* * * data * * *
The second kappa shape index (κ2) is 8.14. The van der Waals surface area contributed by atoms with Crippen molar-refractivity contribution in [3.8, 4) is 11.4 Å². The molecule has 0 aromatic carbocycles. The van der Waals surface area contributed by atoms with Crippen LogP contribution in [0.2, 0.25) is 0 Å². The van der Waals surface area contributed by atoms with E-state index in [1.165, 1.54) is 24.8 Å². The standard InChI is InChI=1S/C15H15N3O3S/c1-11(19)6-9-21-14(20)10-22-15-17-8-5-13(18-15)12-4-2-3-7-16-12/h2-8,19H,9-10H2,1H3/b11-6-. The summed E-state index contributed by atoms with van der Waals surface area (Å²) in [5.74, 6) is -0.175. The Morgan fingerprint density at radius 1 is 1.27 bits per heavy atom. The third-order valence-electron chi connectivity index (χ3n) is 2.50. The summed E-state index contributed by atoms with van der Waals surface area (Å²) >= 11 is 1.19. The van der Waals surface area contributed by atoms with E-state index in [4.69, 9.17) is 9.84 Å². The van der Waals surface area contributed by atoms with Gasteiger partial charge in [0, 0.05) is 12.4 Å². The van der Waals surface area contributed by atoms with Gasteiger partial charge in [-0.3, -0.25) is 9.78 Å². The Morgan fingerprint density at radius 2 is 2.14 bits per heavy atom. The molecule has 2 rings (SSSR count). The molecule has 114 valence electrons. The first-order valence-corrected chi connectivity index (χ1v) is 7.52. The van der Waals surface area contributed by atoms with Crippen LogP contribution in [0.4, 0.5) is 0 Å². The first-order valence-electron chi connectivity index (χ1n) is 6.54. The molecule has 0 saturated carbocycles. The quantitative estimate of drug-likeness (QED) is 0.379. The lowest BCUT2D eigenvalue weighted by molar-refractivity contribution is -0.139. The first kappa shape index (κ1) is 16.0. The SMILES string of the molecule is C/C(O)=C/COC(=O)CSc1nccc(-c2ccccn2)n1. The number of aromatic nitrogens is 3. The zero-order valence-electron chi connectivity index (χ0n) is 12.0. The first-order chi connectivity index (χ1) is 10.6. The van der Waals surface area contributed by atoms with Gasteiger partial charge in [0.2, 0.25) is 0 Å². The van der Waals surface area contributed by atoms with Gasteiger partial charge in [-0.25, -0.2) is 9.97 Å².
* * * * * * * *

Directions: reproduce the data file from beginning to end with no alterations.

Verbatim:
The second kappa shape index (κ2) is 8.14. The van der Waals surface area contributed by atoms with Crippen molar-refractivity contribution in [3.8, 4) is 11.4 Å². The molecule has 0 aromatic carbocycles. The van der Waals surface area contributed by atoms with Crippen LogP contribution in [0.2, 0.25) is 0 Å². The van der Waals surface area contributed by atoms with E-state index in [1.165, 1.54) is 24.8 Å². The standard InChI is InChI=1S/C15H15N3O3S/c1-11(19)6-9-21-14(20)10-22-15-17-8-5-13(18-15)12-4-2-3-7-16-12/h2-8,19H,9-10H2,1H3/b11-6-. The summed E-state index contributed by atoms with van der Waals surface area (Å²) in [5.74, 6) is -0.175. The Morgan fingerprint density at radius 1 is 1.27 bits per heavy atom. The third-order valence-electron chi connectivity index (χ3n) is 2.50. The summed E-state index contributed by atoms with van der Waals surface area (Å²) >= 11 is 1.19. The van der Waals surface area contributed by atoms with E-state index in [4.69, 9.17) is 9.84 Å². The van der Waals surface area contributed by atoms with Gasteiger partial charge in [0, 0.05) is 12.4 Å². The van der Waals surface area contributed by atoms with Gasteiger partial charge in [-0.3, -0.25) is 9.78 Å². The Morgan fingerprint density at radius 2 is 2.14 bits per heavy atom. The molecule has 2 rings (SSSR count). The molecule has 114 valence electrons. The first-order valence-corrected chi connectivity index (χ1v) is 7.52. The van der Waals surface area contributed by atoms with Crippen LogP contribution in [0.4, 0.5) is 0 Å². The first-order valence-electron chi connectivity index (χ1n) is 6.54. The molecule has 0 saturated carbocycles. The quantitative estimate of drug-likeness (QED) is 0.379. The lowest BCUT2D eigenvalue weighted by molar-refractivity contribution is -0.139. The first kappa shape index (κ1) is 16.0. The SMILES string of the molecule is C/C(O)=C/COC(=O)CSc1nccc(-c2ccccn2)n1. The number of aromatic nitrogens is 3. The zero-order valence-electron chi connectivity index (χ0n) is 12.0. The first-order chi connectivity index (χ1) is 10.6. The van der Waals surface area contributed by atoms with Gasteiger partial charge in [0.2, 0.25) is 0 Å². The van der Waals surface area contributed by atoms with Gasteiger partial charge in [-0.25, -0.2) is 9.97 Å².